Saturday, September 10, 2011
Ecological overview of Hypnale
Life on Hypnale is some of strangest yet encountered. To start with, skeletons (in animals that have them) are based on cartilage instead of regular bone. This means fossils are virtually absent. The exact process of how the ‘bones’ form is not known, for cartilage alone would not support land animals. High pressure marrow also acts as a support. The hides of animals, especially in the terminator, are resistant to acid, as are leaves on the plant. They coat themselves with similar enzymes that are found within the stomach. Lack of iron in their blood does not stop them from taking oxygen from the air. Oxyginating yellow blood cells care oxygen from the lungs to the rest of their body. This gives their blood an oozing yellowish appearance, much like the innards of a crushed bug.
Vision on Hypnale, like any world, is dependent on the star. Hypnalaforms can see in the range of infrared to green. Blues and purples are not detected by their eyes, since the parent star emits so few of these frequencies. To their eyes, blue and purple would appear as black as ultraviolet light does to a humans’. Infrared plays a big role in plants. All the flowers are either infrared or red. These means they are slightly warm to the touch. Insects are attracted to heat sources since they are likely food sources. The plant eaters have evolved powerful jaw that are capable of making chewing motions. This allows them to digest the hardy plants easier. Another common trait in virtually all herbivores is that they have stubby feet that end with a thick, armored sole. Predators usually move about on all fours, and appear like a quadruped theropod.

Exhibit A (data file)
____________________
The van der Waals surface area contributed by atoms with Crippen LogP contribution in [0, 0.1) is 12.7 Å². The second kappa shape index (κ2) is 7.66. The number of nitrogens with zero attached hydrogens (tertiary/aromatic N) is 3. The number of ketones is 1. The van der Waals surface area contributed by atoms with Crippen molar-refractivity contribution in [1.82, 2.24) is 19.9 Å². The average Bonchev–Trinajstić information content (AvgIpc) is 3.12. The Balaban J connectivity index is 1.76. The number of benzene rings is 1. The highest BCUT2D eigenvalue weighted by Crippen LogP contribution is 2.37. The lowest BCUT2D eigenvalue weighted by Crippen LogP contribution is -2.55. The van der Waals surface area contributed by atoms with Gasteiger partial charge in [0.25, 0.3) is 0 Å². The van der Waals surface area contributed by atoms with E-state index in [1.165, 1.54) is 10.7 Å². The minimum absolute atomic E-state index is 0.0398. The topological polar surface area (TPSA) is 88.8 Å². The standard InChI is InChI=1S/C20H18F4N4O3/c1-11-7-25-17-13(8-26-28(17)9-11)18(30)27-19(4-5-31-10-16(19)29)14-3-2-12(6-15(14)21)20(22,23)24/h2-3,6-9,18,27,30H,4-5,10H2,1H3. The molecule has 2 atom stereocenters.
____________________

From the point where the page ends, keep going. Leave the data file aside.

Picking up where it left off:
Life on Hypnale are carbon based, with water as a medium and breath oxygen. They have adapted to make use of the chlorine in the atmosphere to generate chlorides within their bodies, such as producing their own salts. Plants on Hypnale have leaves that range from dark blue to ultraviolet. This is because they absorb infrared and red to use in photosynthesis, and reflect everything else.
A detailed map of the climate.